Graduates, Professors Shocked, Saddened By the Cutting of their Sequences
Published: Tuesday, April 11, 2006
Updated: Sunday, December 14, 2008 01:12
The "Pathways Toward our Second Century" restructuring plan, a reaction to an expected $9 million deficit as a result of Hurricane Katrina and a "lower than expected" enrollment for Fall 2006, has left members of proposed suspended majors and minors in shock.
Notable programs of study that will no longer be available if the Board of Trustees approves the plan are film studies, broadcast journalism, broadcast production, computer science and computer information systems. A number of additional programs will also be suspended.
"For once in my life, I'm speechless," said Dr. William Hammel, head of the film studies sequence in the communications department. When asked how these proposed cuts will affect professors and students, he could only say "I have no idea, I really don't."
The most controversial decision concerning suspended sequences involved both broadcast production and broadcast journalism in the department of communications, the largest department in the university.
ABC 26 sports reporter and weekend anchor Adam Norris, A'97, is a graduate of the broadcast journalism sequence and expressed disbelief in cutting what he calls "one of the institution's cornerstones."
"I was absolutely shocked and saddened," said Norris. "One of the reasons I chose New Orleans was simply because of the reputation of the broadcast department."
Norris is a native of Vail, Colo.
"Not to disparage other departments, but people don't come to New Orleans from all over the country to enroll in the biology and English departments. I came 1000 miles away from my hometown, when I was 18, for the reputation of the broadcast sequence alone," he added.
The Loyola broadcast sequence also turned out local news market personalities Ed Daniels of WGNO, Travers and Fletcher Mackel of WDSU and Lucy Bustamante of WWL-TV.
It's also put three graduates in the news director positions at three local stations: WWL's Sandy Breeland, Margaret Cordes of WVUE and Bob Noonan at WGNO.
"It's an incubator for future broadcast journalists," Norris added. "To think that's not going to be there is devastating."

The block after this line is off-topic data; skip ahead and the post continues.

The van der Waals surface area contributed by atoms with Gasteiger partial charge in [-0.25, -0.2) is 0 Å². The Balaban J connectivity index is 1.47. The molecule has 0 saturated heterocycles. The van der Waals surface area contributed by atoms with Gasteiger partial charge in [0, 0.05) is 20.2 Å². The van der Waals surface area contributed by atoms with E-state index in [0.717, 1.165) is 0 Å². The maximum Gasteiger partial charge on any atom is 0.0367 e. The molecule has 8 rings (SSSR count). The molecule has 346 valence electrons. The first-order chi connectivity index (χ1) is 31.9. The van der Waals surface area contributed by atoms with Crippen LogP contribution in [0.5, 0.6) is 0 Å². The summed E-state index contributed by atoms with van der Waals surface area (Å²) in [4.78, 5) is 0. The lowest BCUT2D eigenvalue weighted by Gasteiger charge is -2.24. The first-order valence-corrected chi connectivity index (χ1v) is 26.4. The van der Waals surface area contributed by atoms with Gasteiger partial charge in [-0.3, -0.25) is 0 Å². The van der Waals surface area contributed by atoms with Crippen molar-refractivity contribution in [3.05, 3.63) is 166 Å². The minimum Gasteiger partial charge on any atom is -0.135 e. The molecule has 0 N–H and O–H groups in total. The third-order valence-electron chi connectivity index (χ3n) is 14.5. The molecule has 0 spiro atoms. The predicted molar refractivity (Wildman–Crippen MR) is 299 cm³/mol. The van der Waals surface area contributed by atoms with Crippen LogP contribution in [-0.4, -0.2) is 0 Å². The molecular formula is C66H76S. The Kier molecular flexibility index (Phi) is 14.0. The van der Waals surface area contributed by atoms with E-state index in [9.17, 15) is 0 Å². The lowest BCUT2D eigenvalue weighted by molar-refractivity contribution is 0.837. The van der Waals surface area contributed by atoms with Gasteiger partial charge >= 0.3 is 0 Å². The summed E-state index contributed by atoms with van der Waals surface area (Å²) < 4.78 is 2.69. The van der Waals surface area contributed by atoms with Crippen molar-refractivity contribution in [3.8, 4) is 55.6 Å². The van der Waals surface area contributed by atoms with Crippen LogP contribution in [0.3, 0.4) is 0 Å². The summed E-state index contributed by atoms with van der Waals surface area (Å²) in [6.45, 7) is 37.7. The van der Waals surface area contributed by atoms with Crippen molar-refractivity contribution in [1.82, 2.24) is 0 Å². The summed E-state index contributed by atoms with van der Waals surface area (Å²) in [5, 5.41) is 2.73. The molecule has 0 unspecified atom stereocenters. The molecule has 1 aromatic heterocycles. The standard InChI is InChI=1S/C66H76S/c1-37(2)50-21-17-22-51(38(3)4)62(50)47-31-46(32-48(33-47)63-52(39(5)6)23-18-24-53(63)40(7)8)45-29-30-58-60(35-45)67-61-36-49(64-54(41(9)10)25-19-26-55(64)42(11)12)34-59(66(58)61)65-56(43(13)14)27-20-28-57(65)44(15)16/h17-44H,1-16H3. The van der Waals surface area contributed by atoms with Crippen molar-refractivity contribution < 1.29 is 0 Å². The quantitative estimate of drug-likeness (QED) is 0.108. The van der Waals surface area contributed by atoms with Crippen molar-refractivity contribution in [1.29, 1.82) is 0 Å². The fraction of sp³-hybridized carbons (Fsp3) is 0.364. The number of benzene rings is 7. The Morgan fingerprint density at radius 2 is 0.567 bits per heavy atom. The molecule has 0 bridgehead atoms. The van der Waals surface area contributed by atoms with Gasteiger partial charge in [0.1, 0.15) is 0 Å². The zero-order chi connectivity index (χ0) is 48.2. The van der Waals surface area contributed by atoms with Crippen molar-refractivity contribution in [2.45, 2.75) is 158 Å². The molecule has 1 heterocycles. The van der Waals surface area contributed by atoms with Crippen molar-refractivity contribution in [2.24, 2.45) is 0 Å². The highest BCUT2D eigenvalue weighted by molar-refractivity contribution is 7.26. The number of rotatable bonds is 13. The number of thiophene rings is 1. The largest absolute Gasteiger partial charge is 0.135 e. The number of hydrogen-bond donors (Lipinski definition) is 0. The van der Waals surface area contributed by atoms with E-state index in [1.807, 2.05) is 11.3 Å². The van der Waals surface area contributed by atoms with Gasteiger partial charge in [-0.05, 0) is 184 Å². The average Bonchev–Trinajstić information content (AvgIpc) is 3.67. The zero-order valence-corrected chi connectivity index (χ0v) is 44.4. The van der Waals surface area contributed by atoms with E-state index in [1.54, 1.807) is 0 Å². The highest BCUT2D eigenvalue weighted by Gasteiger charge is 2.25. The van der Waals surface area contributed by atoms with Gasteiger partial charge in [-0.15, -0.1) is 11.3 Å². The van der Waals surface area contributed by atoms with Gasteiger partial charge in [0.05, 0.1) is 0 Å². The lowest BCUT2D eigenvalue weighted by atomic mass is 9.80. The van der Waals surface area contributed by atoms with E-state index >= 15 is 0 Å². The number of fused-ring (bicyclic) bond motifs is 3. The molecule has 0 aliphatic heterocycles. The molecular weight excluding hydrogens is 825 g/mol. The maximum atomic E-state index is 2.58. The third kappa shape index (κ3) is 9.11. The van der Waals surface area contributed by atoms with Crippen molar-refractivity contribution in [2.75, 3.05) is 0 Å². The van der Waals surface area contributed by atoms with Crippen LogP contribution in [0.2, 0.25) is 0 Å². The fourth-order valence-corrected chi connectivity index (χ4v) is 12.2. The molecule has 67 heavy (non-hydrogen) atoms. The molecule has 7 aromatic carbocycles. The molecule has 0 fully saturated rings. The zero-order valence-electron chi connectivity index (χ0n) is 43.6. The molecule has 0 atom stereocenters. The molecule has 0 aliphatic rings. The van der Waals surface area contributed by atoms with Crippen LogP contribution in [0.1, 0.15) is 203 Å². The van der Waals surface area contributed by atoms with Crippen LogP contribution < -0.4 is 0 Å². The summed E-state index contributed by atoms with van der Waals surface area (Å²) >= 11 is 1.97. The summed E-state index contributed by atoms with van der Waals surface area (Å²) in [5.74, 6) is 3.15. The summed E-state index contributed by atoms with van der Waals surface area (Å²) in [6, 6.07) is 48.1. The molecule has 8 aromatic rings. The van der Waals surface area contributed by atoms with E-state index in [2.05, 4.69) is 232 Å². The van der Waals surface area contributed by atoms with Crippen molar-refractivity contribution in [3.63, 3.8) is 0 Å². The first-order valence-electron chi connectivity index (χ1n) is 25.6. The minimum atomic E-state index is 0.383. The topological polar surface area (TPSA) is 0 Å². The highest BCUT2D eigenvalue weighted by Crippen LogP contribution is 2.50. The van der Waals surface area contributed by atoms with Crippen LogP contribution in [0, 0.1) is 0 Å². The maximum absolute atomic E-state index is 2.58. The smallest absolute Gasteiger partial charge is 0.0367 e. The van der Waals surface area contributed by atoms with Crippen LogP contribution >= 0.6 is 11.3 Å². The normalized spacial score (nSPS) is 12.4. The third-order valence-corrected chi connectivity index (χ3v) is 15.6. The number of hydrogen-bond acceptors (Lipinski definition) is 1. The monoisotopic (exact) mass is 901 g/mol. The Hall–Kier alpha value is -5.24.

The elimination of majors and minors in computer science and computer information systems has struck a particularly bitter chord among its constituents, who feel they have been lied to in their decision to return despite changes in the city inherent to Katrina.
"I made the decision to return to New Orleans despite what I saw on the news and because I was told that Loyola was okay," Nolan Hughes, a computer science sophomore wrote in the reactions section of the "Pathways for a Second Century" Web site. (http://www.loyno.edu/strategicplan/comments/index.php#form)
"This will be great. Without a computer science program we'll have graduates who are unable to operate the equipment of the world they live in," added Hughes.
"It seems more could be done for those (in the computer sciences department) than just telling us our department is disappearing. I've already committed almost two years to my major, and I don't like the idea of not being able to finish at Loyola," Daniel Straight, a computer science sophomore, wrote on the Web site.
Ann-Kathryn Dal Corso, a piano pedagogy senior, was spared the stress of adverse affects resulting from the restructuring plan despite her sequence being suspended for next year. "I'm a senior, so it has no effect. It was a really strong program, so it'll be sad if they don't have it."
The admissions office will send letters to prospective and incoming students about the decisions concerning their majors.
The restructuring proposed by Rev. Kevin Wildes, S.J., university president must still be approved by the Board of Trustees at their May 19 meeting.